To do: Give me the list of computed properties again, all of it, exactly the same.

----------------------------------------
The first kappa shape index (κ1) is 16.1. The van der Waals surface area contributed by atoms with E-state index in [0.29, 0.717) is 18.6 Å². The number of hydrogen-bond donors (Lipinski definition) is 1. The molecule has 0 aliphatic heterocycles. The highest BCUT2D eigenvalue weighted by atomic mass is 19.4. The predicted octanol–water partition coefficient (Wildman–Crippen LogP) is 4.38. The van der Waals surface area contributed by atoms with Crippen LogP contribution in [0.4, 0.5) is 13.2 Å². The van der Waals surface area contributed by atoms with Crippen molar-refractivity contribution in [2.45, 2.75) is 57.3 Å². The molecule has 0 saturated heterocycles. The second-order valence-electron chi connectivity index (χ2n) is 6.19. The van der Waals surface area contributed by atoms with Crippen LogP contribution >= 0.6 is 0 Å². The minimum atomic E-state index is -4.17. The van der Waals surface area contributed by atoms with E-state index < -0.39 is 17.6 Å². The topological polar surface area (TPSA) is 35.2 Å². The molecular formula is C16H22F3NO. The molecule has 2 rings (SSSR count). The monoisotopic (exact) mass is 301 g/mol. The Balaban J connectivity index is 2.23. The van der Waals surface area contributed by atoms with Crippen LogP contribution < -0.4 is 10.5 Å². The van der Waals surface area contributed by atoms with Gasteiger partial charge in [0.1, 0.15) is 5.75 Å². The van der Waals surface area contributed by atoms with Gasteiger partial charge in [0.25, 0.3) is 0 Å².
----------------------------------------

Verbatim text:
The first kappa shape index (κ1) is 16.1. The van der Waals surface area contributed by atoms with E-state index in [0.29, 0.717) is 18.6 Å². The number of hydrogen-bond donors (Lipinski definition) is 1. The molecule has 0 aliphatic heterocycles. The highest BCUT2D eigenvalue weighted by atomic mass is 19.4. The predicted octanol–water partition coefficient (Wildman–Crippen LogP) is 4.38. The van der Waals surface area contributed by atoms with Crippen LogP contribution in [0.4, 0.5) is 13.2 Å². The van der Waals surface area contributed by atoms with Crippen molar-refractivity contribution in [2.45, 2.75) is 57.3 Å². The molecule has 0 saturated heterocycles. The second-order valence-electron chi connectivity index (χ2n) is 6.19. The van der Waals surface area contributed by atoms with Crippen LogP contribution >= 0.6 is 0 Å². The minimum atomic E-state index is -4.17. The van der Waals surface area contributed by atoms with E-state index < -0.39 is 17.6 Å². The topological polar surface area (TPSA) is 35.2 Å². The molecular formula is C16H22F3NO. The molecule has 2 rings (SSSR count). The monoisotopic (exact) mass is 301 g/mol. The Balaban J connectivity index is 2.23. The van der Waals surface area contributed by atoms with Crippen LogP contribution < -0.4 is 10.5 Å². The van der Waals surface area contributed by atoms with Gasteiger partial charge in [0.1, 0.15) is 5.75 Å². The van der Waals surface area contributed by atoms with Gasteiger partial charge in [0.25, 0.3) is 0 Å².